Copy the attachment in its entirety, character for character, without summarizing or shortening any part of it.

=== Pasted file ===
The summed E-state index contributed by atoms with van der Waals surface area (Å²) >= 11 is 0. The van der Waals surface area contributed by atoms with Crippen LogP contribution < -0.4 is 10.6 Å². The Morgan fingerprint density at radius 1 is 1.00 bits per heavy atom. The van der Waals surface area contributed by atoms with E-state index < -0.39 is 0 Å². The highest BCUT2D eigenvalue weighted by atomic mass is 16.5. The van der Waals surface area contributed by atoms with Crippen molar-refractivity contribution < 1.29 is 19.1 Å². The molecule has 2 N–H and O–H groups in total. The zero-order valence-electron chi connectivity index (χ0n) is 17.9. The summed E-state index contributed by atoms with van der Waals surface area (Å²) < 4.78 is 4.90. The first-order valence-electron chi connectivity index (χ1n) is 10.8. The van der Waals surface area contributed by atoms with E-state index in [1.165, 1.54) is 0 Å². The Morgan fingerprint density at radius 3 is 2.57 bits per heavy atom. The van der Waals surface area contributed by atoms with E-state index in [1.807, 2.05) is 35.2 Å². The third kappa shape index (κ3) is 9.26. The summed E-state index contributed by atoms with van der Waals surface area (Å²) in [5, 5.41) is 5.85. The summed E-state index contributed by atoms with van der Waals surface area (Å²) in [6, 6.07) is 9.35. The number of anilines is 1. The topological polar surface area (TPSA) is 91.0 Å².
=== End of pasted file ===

The summed E-state index contributed by atoms with van der Waals surface area (Å²) >= 11 is 0. The van der Waals surface area contributed by atoms with Crippen LogP contribution < -0.4 is 10.6 Å². The Morgan fingerprint density at radius 1 is 1.00 bits per heavy atom. The van der Waals surface area contributed by atoms with E-state index < -0.39 is 0 Å². The highest BCUT2D eigenvalue weighted by atomic mass is 16.5. The van der Waals surface area contributed by atoms with Crippen molar-refractivity contribution < 1.29 is 19.1 Å². The molecule has 2 N–H and O–H groups in total. The zero-order valence-electron chi connectivity index (χ0n) is 17.9. The summed E-state index contributed by atoms with van der Waals surface area (Å²) < 4.78 is 4.90. The first-order valence-electron chi connectivity index (χ1n) is 10.8. The van der Waals surface area contributed by atoms with E-state index in [1.165, 1.54) is 0 Å². The Morgan fingerprint density at radius 3 is 2.57 bits per heavy atom. The van der Waals surface area contributed by atoms with E-state index in [1.807, 2.05) is 35.2 Å². The third kappa shape index (κ3) is 9.26. The summed E-state index contributed by atoms with van der Waals surface area (Å²) in [5, 5.41) is 5.85. The summed E-state index contributed by atoms with van der Waals surface area (Å²) in [6, 6.07) is 9.35. The number of anilines is 1. The topological polar surface area (TPSA) is 91.0 Å².